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Table 3: Intraoperative and postoperative characteristics of the patients

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The overall incidence of postoperative delirium was 13.8% in our study. The incidence of postoperative delirium was significantly less in group D compared to group P [8.9% v 18.9%, P = 0.049, [Table 4]]. The risk of delirium was more than two times in group P compared to group D (Relative Risk {RR} 2.12 with 95% CI limits 0.97- 4.67). Subgroup analyses revealed a lower incidence of delirium in OPCAB patients compared to CCAB patients (3.3% v 20%, P = 0.009; group D, and 11.6% v 33.3%, P = 0.047; group P respectively). Of the 25 delirious patients, 19 (76%) had delirium in the ICU, and six (24%) had delirium in the ward. The onset of delirium was delayed in group D compared to group P (2.65 ± 0.46 d v 2.12 ± 0.33 d), but it was not statistically significant. Both hyperactive and hypoactive subtypes of delirium occurred with comparable frequencies. The duration of delirium was well-matched in both groups. Of those experiencing delirium, the duration was one day for 35.7%, two days for 37.9%, three days for 16.8%, and four days for 9.6% of patients. The mean age of the patients who had delirium was more compared to those who did not have delirium (64.9 ± 6.1 years v 52.5 ± 5.8 years, P = 0.046, [Table 5]). The lengths of ICU stay and hospital stay were more in patients who had delirium compared to those who did not have delirium [4.3 d vs 2.8 d ICU stay, 12.3 d vs 7.5 d hospital stay, respectively, [Table 5]], although it did not reach statistical significance.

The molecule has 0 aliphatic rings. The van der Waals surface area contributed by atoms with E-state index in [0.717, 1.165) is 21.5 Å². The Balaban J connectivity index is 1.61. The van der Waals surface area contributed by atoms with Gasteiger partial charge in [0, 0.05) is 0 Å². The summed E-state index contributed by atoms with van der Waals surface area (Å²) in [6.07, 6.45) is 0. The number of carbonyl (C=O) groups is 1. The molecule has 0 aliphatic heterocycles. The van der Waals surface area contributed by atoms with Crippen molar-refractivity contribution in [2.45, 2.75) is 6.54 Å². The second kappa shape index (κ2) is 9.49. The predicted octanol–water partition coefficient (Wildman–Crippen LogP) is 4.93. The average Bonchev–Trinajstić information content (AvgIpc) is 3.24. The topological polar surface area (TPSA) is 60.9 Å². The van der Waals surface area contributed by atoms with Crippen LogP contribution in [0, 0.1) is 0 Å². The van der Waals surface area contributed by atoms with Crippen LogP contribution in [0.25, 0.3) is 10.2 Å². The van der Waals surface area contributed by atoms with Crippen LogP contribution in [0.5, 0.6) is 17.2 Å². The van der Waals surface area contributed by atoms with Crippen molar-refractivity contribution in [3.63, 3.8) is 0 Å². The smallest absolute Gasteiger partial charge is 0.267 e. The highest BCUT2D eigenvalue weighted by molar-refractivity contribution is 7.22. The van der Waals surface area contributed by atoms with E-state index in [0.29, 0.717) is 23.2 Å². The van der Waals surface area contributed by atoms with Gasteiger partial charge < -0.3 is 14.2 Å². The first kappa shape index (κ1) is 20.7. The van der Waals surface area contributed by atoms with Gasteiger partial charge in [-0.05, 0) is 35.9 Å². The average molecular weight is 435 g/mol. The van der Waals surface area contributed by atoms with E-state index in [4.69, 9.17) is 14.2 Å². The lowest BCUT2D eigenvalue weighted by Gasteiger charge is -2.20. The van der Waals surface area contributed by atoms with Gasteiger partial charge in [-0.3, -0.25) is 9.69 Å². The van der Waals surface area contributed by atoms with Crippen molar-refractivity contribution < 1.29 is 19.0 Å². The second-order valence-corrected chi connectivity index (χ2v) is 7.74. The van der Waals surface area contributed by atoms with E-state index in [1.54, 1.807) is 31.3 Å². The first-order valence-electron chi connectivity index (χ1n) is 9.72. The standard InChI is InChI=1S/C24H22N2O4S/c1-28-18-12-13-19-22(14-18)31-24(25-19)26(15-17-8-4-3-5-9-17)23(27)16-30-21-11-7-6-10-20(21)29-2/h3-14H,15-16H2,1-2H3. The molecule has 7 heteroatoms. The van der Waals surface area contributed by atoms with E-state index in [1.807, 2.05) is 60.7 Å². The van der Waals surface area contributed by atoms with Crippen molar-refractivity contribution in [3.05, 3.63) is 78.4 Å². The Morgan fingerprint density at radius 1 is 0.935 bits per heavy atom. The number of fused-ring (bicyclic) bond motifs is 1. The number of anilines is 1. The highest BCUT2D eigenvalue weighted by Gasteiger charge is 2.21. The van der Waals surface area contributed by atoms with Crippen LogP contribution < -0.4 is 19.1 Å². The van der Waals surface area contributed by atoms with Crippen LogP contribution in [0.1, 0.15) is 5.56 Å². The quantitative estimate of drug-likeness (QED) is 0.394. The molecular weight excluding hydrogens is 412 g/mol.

Table 4: Incidence, onset, and duration of Delirium

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Table 5: Comparison of patients with or without Delirium

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   Discussion Top


The primary finding of this study is that the overall incidence of delirium after CABG was 13.8%. We also found that sedation with dexmedetomidine, compared to propofol, was associated with a significantly reduced incidence of postoperative delirium in these patients. Given the increased morbidity and mortality associated with delirium and the increased lengths of stay in the ICU or hospital, these findings may be relevant to the management of cardiac surgery patients.

Delirium is a complex neuropsychiatric syndrome defined by the Diagnostic and Statistical Manual of Mental Disorders, fifth edition (DSM-V), as an acute onset of a fluctuating disturbance in attention, environmental awareness, cognition, and/or perception.[20] Patients with delirium may be agitated and non-cooperative (hyperactive delirium), sluggish/lethargic (hypoactive delirium), or may fluctuate between the two subtypes. The incidence of delirium is often underestimated because it frequently presents in hypoactive form. Environmental factors such as the absence of natural day-light, use of physical restraints, high noise in the ICU, and prolonged immobilization also play an important role in the development of delirium.